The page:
Hope in a plate of potatoes

What’s so special about a plate of potatoes? you may well ask. They do look pretty unglamourous there under the skylight window in my kitchen but they are a symbol of the new year for me.

These are Jersey Royals – well I don’t live in Jersey so I can’t call them that – they are International Kidneys apparently here in England. I am debating whether they should be up-ended for better results because this morning I started the potato chitting season where I am leaving these humble looking spuds out in the light for them to form shoots before p;lanting them out in a plastic planter system in my tiny back yard.

I am joining the burgeoning Spring here in Lewes in Sussex, England and my mind has turned to growing fruit and vegetables in a minute space that offers small garden gardeners just enough room for some harvesting fun over the Summer and Autumn.

Already this week I have planted a ferociously thorned gooseberry bush which I hope will harvest a large crop of red gooseberries called Whinhams Industry.

Packets of half-hardy annual seeds have arrived too so it will soon be time to start up the propagator and if that is not a moment of hopeful anticipation I am not sure what is.


It is easy at this time of year to see the bad things out there in the garden on a cold morning when there is the promise of a smattering of snow. Do I look at that jungle of dead clematis branches that are demanding to be pruned before February is over or do I admire the camellia on the other side of my paved courtyard which has already opened its first dramatically red bloom?

My eye is, in fact still drawn to those primroses flowering in their tubs at the end there and recently tidied up for their moment of glory.

Actually I like the dead branches and stems from last year – I keep them on to protect the plants through the winter and then enjoy myself with the secateurs as I clear them all away just when the garden is bursting with new growth. I love that moment when everything out there is crisp and clean and so I will be doing my big February bed weeding session too this week. If I am thorough now I will have less weeding to do for the rest of the year and the beds will be clean before I cover them in compost to get the climbing roses started.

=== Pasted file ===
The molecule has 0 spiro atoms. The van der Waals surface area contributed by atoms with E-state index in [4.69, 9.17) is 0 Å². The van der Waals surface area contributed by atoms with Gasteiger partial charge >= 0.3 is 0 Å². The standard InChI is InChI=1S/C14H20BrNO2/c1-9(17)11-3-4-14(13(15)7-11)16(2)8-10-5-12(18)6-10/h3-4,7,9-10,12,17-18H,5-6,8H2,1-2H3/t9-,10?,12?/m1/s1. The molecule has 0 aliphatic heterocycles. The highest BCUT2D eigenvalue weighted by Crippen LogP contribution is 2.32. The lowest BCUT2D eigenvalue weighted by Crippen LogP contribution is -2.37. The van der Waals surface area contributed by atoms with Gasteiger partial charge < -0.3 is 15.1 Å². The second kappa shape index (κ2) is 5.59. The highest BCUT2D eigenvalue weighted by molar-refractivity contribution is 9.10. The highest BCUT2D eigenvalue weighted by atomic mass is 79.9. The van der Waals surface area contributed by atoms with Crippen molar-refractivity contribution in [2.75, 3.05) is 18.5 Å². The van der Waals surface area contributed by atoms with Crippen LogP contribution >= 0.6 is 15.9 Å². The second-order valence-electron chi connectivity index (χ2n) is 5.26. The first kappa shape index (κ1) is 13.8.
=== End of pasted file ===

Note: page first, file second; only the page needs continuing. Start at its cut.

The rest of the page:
The garden proper is up a flight of steps which is sprouting periwinkle and winter-flowering jasmin and the hardy remains of the passion flower fruits. Before going up there it is easy to forget the small back yard which is home to the dustbin and the logs but which has also got more and more crowded with pots which produced raspberries, strawberries and tomatoes in abundance last year and to which I am now hoping to add gooseberries, potatoes and peas.


I have also ordered a cooking apple espalier tree for that under-used wall – it will be the old favourite variety Bramley Seedling. It will be really good fun for a pruning addict like me to bully it into shape. It will have a germinating partner too. I have ordered a dwarf eating apple tree from the same nursery and it will sit in a pot down there with its more vigorous cousin.

The terracotta pots have Summer and Autumn Raspberries and my strawberry pot along with the tomoato pots which are currently planted with tulips and croci.


There is a small raised bed which I denuded of its scraggly and haphazardly planted contents last year and which has been the centre of attention for the local cats who see it as a perfectly prepared and rather luxurious cat litter. Energetic cat-attacks with my Japanese water gun hads ended their visits and the bed is now ready for planting.


In the upper garden there are encouraging shoots on the Goji berry bush which I hope will survive the still cold February climate so if all goes to plan there will be just enough produce in this little garden to keep me interested and to mark the passing seasons with a few culinary treats.


The Goji leaves are just the first of many as now everything is on the move out there. The climbing roses, the cherry tree and the rhododendron luteum are all about to burst their buds


and you don’t have to look very far already for those early flowering bulbs. The snowdrops have made it first but all around them are profusions of thrusting green shoots from a number of different species of winter flowering bulbs which have always been a special part of the gardening year for me. I like to have something in bloom every month of the year even in a tiny garden like this one.

Sometimes I think those early daffodil shoots are just as attractive as the flowers themselves.


One of the attractions of a small garden is that everything is close to hand and as they grow, each plant shares its privacy with the lucky person who is nurturing them. Every plant has to earn its place in combination with its neighbours. The winter flowering Jasmine buds already look fine next to the periwinkle’s glossy new leaf growth which line those steps up into the main garden. Jasminum nudiflorum, to give it its proper and, I always think slightly racy name, will flower and then supply this wall with it a rich green background for some less leafy shrubs.


Another plant that is close to hand is the wonderful Helleboris orientalis, or the Easter Rose as it is sometimes called. How perfect is this flower for so early a time in the year?

I have no need to pine for garden flowers though as those primroses keep up their subtly radiant show of delicate yellow from December through to the Spring. They really do earn their keep.

All this sense of hope started with that plate of potatoes. I hope all of you, even if you only have a very small space can get some simple pleasures like I do too from just growing things.

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